However, with years of peace after the ancient evil was sealed away, each passing generation grew less and less concerned with the dungeon itself. What once was a historical account became a legend, and what was a sacred duty to protect became a waste of someone’s time… or so the people thought.
This continued until the dungeon lay as it does now, in terrible disrepair. Time has not been kind to the prison and the seal holding the ancient evil at bay weakens with each passing day. As the seal grows weaker, the evil’s presence seeps out and corrupts the land. Normal animals turn feral and grow into dire beasts. Smarter beasts hear whispers on the wind and gather to free their new king.
The only hope for this land is a young party of new heroes who will take arms against the mounting threat and dive deep into the depths of the sinister dungeon. Who knows what waits for them within the place built to keep evil in and intruders out?
A bit of a lengthy description, but with this single example we’ve set up what could be an entire campaign. It definitely has some Legend of Zelda vibes to it, but the core concept is the same as all literal dungeons: it is still just a place to keep a prisoner.
The Main Hook for Dungeon Delving
Why should your players dive into literal dungeons? There’s a lot of reasons, but the simplest explanation is that something has gone wrong. Let’s look at a few examples:
- Someone is imprisoned that shouldn’t be, so the party goes to free them.
- Someone is imprisoned that should be and they might escape, so the party goes to stop them.
- Someone is imprisoned and they’ve got a secret the party needs to find out.
- Many people are imprisoned and they shouldn’t be.
- Many people were imprisoned and now they’re not. The dungeon is now their fortress.
- The party is imprisoned and they need to escape.
- The party needs to get imprisoned for heist reasons.
These are all classic hooks for proper dungeon design and give your players very clear reasons to be in a dungeon as well as objectives to act on. Sometimes simple is best when it comes to setting objectives, but you can always get more complicated. Let’s look at a non-humanoid dungeon with a more complex goal.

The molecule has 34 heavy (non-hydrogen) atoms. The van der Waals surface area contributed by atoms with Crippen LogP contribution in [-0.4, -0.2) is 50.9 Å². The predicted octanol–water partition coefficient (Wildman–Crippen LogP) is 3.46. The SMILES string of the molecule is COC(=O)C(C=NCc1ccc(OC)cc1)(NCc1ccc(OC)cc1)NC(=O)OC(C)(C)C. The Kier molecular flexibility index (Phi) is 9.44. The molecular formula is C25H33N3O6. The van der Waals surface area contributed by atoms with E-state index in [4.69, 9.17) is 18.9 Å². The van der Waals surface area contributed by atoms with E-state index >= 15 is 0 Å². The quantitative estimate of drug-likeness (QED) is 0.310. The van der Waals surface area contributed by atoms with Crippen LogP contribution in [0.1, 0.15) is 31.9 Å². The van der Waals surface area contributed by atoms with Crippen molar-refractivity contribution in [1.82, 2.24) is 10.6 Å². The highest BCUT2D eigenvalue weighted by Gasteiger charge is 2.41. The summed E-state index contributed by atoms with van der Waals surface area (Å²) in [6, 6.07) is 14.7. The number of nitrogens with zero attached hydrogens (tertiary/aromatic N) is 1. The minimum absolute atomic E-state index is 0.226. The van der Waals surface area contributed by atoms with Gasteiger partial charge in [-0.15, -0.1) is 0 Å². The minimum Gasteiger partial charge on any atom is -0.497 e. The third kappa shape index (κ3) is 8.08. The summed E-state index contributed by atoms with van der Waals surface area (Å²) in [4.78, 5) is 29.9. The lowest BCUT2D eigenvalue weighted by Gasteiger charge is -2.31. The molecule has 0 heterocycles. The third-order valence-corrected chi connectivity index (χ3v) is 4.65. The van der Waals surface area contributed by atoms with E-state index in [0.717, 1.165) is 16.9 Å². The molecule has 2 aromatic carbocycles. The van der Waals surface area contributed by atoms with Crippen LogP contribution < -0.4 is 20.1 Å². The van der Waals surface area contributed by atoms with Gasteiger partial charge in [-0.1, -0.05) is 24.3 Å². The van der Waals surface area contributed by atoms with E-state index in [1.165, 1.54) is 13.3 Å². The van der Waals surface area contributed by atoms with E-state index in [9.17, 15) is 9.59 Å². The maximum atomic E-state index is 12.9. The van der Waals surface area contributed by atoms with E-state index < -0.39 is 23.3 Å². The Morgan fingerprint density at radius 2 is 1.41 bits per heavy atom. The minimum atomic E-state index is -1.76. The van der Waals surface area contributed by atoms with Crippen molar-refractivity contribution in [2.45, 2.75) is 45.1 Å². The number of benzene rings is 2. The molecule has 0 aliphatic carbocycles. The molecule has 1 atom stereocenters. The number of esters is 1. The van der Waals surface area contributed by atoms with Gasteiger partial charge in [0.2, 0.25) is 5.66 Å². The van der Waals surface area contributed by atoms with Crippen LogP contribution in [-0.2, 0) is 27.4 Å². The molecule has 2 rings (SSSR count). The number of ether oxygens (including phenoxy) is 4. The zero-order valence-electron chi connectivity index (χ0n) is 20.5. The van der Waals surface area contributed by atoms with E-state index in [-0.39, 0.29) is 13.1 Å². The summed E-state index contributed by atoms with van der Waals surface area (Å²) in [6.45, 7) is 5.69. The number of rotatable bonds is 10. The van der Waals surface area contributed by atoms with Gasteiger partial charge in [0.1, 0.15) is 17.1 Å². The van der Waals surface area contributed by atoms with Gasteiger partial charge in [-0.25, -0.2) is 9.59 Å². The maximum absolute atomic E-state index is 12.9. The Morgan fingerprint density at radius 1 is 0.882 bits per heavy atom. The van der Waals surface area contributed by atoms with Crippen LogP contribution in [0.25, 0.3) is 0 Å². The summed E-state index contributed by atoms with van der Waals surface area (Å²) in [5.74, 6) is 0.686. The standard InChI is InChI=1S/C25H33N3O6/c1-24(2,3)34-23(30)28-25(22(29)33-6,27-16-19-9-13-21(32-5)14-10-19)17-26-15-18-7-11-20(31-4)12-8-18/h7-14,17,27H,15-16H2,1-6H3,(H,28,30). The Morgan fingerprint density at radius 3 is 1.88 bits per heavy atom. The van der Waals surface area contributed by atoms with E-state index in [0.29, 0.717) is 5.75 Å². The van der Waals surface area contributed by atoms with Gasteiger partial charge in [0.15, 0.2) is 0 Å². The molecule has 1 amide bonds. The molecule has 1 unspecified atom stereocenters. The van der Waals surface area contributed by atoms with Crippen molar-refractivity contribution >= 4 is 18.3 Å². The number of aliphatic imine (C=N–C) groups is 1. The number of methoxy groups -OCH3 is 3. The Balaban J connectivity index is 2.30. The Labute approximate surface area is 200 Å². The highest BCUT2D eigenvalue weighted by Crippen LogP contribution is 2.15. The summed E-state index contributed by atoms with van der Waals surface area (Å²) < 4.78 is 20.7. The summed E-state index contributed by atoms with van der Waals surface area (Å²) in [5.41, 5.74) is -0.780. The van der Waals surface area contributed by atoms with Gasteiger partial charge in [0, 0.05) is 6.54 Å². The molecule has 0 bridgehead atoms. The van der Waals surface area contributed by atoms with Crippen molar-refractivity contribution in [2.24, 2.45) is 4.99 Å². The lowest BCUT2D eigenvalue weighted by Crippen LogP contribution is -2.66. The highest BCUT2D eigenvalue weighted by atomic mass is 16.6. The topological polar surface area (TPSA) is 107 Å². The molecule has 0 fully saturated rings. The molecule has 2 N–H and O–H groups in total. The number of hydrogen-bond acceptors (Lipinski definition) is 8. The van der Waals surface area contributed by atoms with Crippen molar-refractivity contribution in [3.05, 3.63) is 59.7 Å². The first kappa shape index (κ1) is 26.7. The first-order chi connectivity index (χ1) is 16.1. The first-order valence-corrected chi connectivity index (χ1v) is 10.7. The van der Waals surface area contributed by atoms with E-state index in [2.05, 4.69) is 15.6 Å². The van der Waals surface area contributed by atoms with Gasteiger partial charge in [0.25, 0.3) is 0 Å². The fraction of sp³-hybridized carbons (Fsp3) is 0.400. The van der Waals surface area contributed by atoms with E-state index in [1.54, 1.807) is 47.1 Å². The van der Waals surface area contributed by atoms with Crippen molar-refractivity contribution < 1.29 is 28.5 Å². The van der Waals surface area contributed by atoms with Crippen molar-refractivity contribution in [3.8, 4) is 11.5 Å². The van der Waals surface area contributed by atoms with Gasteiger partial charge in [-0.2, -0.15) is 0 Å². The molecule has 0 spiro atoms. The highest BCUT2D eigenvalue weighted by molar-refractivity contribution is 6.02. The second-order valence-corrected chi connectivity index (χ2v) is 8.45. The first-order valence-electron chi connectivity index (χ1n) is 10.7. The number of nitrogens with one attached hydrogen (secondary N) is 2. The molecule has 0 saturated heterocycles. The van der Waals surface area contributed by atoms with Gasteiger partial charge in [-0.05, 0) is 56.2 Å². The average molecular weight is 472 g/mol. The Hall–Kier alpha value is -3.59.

On a continent, smack in the center, a spire stretches up into the sky. This amazing tower has a single massive door on the outside, but the interior stairs lead down instead of up. Just as mysterious as the tower, the dungeon below is full of beasts, monsters, and otherworldly horrors that need to be kept in check. The first person to explore the dungeon discovered its purpose: a jail for these horrible creatures.
Now adventures from all around come to delve into the dungeon and fight back the beasts that always seek to push ever further towards the surface and escape to the world above. They would wreak havoc if left unchecked.
This premise is a bit more convoluted. The spire is needlessly grandiose and the reasoning for it unclear, but the principle idea is the same. The dungeon is built to contain monsters and the players need to keep them from escaping. You could make the monster parts valuable or have the kingdom offer a reward. But no matter what motivates your players, the idea still comes down to a singular focus.
Dungeon Layout and Design
As true in biology as it is in dungeon design, form determines function.
A dungeon designed to hold powerful mages would have a lot of anti-magic traps and locks that cannot be opened through magical means.
A dungeon designed to hold less intelligent beasts might be more confusing in its layout to keep the creatures from easily wandering out if they escape.
A dungeon designed to house an ancient evil would have a ton of security, being just as focused on keeping things out as it does to keep things in.
What it all boils down to is the idea that once you know what the dungeon is for, the design follows suit. In the dumbest fashion, this could be exemplified in the human-made jail for gnomes: all the door handles and locks are up real high.